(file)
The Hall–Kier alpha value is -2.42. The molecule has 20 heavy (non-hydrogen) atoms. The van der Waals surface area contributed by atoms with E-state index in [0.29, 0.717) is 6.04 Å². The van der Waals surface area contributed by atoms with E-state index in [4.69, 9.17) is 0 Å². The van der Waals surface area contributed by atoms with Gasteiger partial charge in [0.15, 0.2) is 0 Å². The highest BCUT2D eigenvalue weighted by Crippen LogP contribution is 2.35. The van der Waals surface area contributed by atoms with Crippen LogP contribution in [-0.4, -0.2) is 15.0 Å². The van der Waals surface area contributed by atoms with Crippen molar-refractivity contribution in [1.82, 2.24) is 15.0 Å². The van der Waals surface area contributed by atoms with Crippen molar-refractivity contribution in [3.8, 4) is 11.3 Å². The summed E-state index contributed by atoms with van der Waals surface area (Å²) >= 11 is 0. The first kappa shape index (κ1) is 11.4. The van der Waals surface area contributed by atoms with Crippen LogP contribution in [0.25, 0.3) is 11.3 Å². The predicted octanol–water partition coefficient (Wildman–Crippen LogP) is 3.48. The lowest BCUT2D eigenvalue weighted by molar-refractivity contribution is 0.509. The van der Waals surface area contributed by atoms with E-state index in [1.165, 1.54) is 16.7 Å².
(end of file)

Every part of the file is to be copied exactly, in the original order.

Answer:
The Hall–Kier alpha value is -2.42. The molecule has 20 heavy (non-hydrogen) atoms. The van der Waals surface area contributed by atoms with E-state index in [0.29, 0.717) is 6.04 Å². The van der Waals surface area contributed by atoms with E-state index in [4.69, 9.17) is 0 Å². The van der Waals surface area contributed by atoms with Gasteiger partial charge in [0.15, 0.2) is 0 Å². The highest BCUT2D eigenvalue weighted by Crippen LogP contribution is 2.35. The van der Waals surface area contributed by atoms with Crippen LogP contribution in [-0.4, -0.2) is 15.0 Å². The van der Waals surface area contributed by atoms with Crippen molar-refractivity contribution in [1.82, 2.24) is 15.0 Å². The van der Waals surface area contributed by atoms with Crippen molar-refractivity contribution in [3.8, 4) is 11.3 Å². The summed E-state index contributed by atoms with van der Waals surface area (Å²) >= 11 is 0. The first kappa shape index (κ1) is 11.4. The van der Waals surface area contributed by atoms with Crippen LogP contribution in [0.25, 0.3) is 11.3 Å². The predicted octanol–water partition coefficient (Wildman–Crippen LogP) is 3.48. The lowest BCUT2D eigenvalue weighted by molar-refractivity contribution is 0.509. The van der Waals surface area contributed by atoms with E-state index in [1.165, 1.54) is 16.7 Å².